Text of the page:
33. Yogan surian Naik on October 6, 2019 at 3:31 pm

    bollocks! they never went past low orbit. they cant get past the van allen belts. not with a 10cm thick aluminium hull

  34. Puffster on October 6, 2019 at 3:33 pm

    A Commodore 64 was complete trash back in the 80s. That’ s many years later after the moon landing. I just can’t believe it, sorry

  35. Venkat Babu on October 6, 2019 at 3:35 pm

    Speed vortex lines. Empty space is a uniform speed vortex line. And earth is a 11km speed vortex curvature. What is 11km. Diameter of earth is 10km extra 1km. So anything less than 10000 km/sec gets trapped in suns gravity space and reaches sun.

  36. Adam on October 6, 2019 at 3:35 pm

    iPhone 6 is equipped with 128GB, not 128Gb of memory ;P

  37. kronik bass808 on October 6, 2019 at 3:35 pm

    We have never been to the moon!

  38. Cyba IT on October 6, 2019 at 3:38 pm

    Very interesting & informative. Thank you good sir 😉

  39. Jaap Soorsma on October 6, 2019 at 3:38 pm

    I have been taught that these computers had the computing power of a calculator and not a smart phone

  40. Jeff Ewell on October 6, 2019 at 3:38 pm

    Best channel on YouTube for education in space!! Thank you sir!! Well done!!!

  41. BADGUY 1 on October 6, 2019 at 3:38 pm

    The "Executive" routine prioritized every "task" it was responsible to complete. Usually, it could get through all of the tasks assigned to it…but on Apollo 11, during the final approach phase of the landing…the Rendezvous radar inputs began swamping the AGC’s computational time. It turned out there was an electrical phase problem with the two A/D converters tasked with reading azimuth and elevation of the radar. The two CDU’s wound up being supplied with power at different phases. This made the information coming into the AGC incorrect. The AGC kept trying to drive the Rendezvous Radar to it’s proper setting to acquire the Command Module…but was constantly being fed incorrect feed back info from the Radar. Luckily the Rendezvous Radar information was of a lower priority than solving the landing equations and while the DSKY gave a quite upsetting "Malfunction Code"…the codes soon passed and after Neil Armstrong, took command of a portion of the landing responsibility, the "MC’s" ceased occurring…and the landing was successful.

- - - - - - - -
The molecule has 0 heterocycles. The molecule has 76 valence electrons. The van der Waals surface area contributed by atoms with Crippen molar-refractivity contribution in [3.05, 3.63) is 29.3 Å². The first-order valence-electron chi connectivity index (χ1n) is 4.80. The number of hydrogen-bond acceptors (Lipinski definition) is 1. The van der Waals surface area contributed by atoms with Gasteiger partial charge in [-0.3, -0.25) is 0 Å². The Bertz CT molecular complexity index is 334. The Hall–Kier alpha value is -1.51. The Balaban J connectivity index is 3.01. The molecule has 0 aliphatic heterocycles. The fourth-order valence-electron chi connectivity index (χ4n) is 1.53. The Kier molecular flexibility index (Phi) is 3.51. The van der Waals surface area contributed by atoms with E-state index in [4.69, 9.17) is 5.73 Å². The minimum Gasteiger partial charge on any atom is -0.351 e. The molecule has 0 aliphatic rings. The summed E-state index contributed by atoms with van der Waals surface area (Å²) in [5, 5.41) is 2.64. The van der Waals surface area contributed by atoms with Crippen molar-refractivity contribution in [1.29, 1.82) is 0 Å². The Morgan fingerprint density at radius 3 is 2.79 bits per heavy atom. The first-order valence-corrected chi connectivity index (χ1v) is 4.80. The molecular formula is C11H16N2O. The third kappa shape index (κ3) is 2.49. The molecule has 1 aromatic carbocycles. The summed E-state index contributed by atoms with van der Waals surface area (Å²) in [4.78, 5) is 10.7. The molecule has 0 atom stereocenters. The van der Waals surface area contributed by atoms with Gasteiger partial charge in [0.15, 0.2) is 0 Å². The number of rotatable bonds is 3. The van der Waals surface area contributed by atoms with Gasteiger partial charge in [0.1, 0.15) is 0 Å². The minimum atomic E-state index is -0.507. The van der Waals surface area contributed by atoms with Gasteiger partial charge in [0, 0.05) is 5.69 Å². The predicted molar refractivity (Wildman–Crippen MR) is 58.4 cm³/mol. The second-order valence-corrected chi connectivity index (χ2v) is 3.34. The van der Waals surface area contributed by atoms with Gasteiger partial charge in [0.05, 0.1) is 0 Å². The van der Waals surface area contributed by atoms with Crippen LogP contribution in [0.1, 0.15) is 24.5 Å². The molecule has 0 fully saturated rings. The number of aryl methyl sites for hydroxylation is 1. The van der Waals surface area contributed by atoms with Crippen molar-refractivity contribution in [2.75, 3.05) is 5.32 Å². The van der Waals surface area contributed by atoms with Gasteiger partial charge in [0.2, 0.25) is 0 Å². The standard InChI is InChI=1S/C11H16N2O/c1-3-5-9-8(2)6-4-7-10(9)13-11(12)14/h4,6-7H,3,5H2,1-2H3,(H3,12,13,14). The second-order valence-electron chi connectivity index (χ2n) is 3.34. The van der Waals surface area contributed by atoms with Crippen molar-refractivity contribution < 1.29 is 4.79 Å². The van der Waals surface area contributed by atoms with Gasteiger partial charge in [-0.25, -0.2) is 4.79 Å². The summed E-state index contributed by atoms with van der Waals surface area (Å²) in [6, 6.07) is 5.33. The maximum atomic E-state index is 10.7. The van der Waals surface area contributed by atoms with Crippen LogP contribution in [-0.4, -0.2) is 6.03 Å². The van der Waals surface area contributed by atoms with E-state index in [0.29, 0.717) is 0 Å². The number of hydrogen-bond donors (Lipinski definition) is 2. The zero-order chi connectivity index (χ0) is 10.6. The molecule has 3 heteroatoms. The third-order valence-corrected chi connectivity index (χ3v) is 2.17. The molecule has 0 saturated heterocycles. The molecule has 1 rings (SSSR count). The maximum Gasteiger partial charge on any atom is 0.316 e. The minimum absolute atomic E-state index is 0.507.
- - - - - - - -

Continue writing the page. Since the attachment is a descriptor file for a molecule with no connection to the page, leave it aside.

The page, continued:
42. R EE on October 6, 2019 at 3:39 pm

    an i6 ???? why would you use that old crap ??? 😀

  43. Rebel Without Applause on October 6, 2019 at 3:39 pm

    "Houston we have a problem..
    -but on the plus side, their are single horny Russian women in my area looking to hook up.."

  44. David Rodriguez on October 6, 2019 at 3:42 pm


  45. lee williams on October 6, 2019 at 3:44 pm

    Everyone had rotary phones and black and white TVs. I forgot they did have VCR technology.

  46. evkapoc on October 6, 2019 at 3:45 pm

    I dont believe that this calculator had enough capabilities to controll the flight in real time.

  47. Matt Bowen on October 6, 2019 at 3:46 pm

    The thing about computers people don’t realize is that the more components a computer has, the less robust it is to software errors and software has to be made more complex to work with the system

  48. Gabriele Simionato on October 6, 2019 at 3:47 pm

    Those poor Kerbals. How much pain they have gone through.

  49. Diane Hansen on October 6, 2019 at 3:48 pm

    A suggestion – do a video on aircraft computers, particularly those in vehicles like the F35.

  50. Roger Mouton on October 6, 2019 at 3:48 pm

    this is a particularly fascinating area of the Apollo program for me. The sheer ingeniousness of how they designed and built the computers to enable craft to travel to and land on the moon. In a way, they had to be smarter than today’s system designers and developers, because of the extremely limited computing power available.